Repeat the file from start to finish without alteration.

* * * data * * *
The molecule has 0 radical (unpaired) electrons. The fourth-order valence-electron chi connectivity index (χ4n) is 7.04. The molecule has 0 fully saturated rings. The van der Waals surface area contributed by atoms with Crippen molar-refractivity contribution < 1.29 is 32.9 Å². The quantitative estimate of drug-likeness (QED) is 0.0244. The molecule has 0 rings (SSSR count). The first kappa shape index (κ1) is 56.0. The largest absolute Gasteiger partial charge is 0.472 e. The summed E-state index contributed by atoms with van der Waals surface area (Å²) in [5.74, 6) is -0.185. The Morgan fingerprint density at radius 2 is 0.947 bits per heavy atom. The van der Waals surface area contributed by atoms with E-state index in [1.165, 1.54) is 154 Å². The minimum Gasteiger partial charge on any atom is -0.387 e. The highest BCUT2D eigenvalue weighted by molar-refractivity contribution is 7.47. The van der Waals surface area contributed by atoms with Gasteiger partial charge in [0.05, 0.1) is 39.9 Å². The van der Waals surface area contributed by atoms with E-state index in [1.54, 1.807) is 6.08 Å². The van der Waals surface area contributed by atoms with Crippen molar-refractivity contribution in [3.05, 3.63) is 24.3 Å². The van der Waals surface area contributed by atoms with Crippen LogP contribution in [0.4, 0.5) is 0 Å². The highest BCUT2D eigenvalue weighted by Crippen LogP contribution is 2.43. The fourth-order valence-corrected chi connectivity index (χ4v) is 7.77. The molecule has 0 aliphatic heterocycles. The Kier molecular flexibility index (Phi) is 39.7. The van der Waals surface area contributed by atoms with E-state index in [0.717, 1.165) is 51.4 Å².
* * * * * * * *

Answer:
The molecule has 0 radical (unpaired) electrons. The fourth-order valence-electron chi connectivity index (χ4n) is 7.04. The molecule has 0 fully saturated rings. The van der Waals surface area contributed by atoms with Crippen molar-refractivity contribution < 1.29 is 32.9 Å². The quantitative estimate of drug-likeness (QED) is 0.0244. The molecule has 0 rings (SSSR count). The first kappa shape index (κ1) is 56.0. The largest absolute Gasteiger partial charge is 0.472 e. The summed E-state index contributed by atoms with van der Waals surface area (Å²) in [5.74, 6) is -0.185. The Morgan fingerprint density at radius 2 is 0.947 bits per heavy atom. The van der Waals surface area contributed by atoms with E-state index in [1.165, 1.54) is 154 Å². The minimum Gasteiger partial charge on any atom is -0.387 e. The highest BCUT2D eigenvalue weighted by molar-refractivity contribution is 7.47. The van der Waals surface area contributed by atoms with Gasteiger partial charge in [0.05, 0.1) is 39.9 Å². The van der Waals surface area contributed by atoms with E-state index in [1.54, 1.807) is 6.08 Å². The van der Waals surface area contributed by atoms with Crippen molar-refractivity contribution in [3.05, 3.63) is 24.3 Å². The van der Waals surface area contributed by atoms with Crippen LogP contribution in [0.4, 0.5) is 0 Å². The highest BCUT2D eigenvalue weighted by Crippen LogP contribution is 2.43. The fourth-order valence-corrected chi connectivity index (χ4v) is 7.77. The molecule has 0 aliphatic heterocycles. The Kier molecular flexibility index (Phi) is 39.7. The van der Waals surface area contributed by atoms with E-state index in [0.717, 1.165) is 51.4 Å².